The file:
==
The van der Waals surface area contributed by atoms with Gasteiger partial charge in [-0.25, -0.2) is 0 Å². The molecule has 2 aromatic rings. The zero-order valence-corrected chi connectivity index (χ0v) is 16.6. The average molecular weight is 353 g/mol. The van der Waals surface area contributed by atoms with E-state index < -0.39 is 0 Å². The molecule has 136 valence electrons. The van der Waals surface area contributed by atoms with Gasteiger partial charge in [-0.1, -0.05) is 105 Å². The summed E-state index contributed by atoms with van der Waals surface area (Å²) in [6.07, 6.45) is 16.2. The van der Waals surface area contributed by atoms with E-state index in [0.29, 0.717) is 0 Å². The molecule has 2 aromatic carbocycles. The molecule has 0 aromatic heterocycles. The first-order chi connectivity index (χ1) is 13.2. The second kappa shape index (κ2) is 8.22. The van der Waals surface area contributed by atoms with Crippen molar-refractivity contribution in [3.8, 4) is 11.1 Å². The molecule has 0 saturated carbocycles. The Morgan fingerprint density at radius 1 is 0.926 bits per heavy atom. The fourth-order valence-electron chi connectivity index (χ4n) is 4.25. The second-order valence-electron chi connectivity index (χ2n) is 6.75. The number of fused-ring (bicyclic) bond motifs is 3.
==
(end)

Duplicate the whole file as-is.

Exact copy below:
The van der Waals surface area contributed by atoms with Gasteiger partial charge in [-0.25, -0.2) is 0 Å². The molecule has 2 aromatic rings. The zero-order valence-corrected chi connectivity index (χ0v) is 16.6. The average molecular weight is 353 g/mol. The van der Waals surface area contributed by atoms with E-state index < -0.39 is 0 Å². The molecule has 136 valence electrons. The van der Waals surface area contributed by atoms with Gasteiger partial charge in [-0.1, -0.05) is 105 Å². The summed E-state index contributed by atoms with van der Waals surface area (Å²) in [6.07, 6.45) is 16.2. The van der Waals surface area contributed by atoms with E-state index in [0.29, 0.717) is 0 Å². The molecule has 2 aromatic carbocycles. The molecule has 0 aromatic heterocycles. The first-order chi connectivity index (χ1) is 13.2. The second kappa shape index (κ2) is 8.22. The van der Waals surface area contributed by atoms with Crippen molar-refractivity contribution in [3.8, 4) is 11.1 Å². The molecule has 0 saturated carbocycles. The Morgan fingerprint density at radius 1 is 0.926 bits per heavy atom. The fourth-order valence-electron chi connectivity index (χ4n) is 4.25. The second-order valence-electron chi connectivity index (χ2n) is 6.75. The number of fused-ring (bicyclic) bond motifs is 3.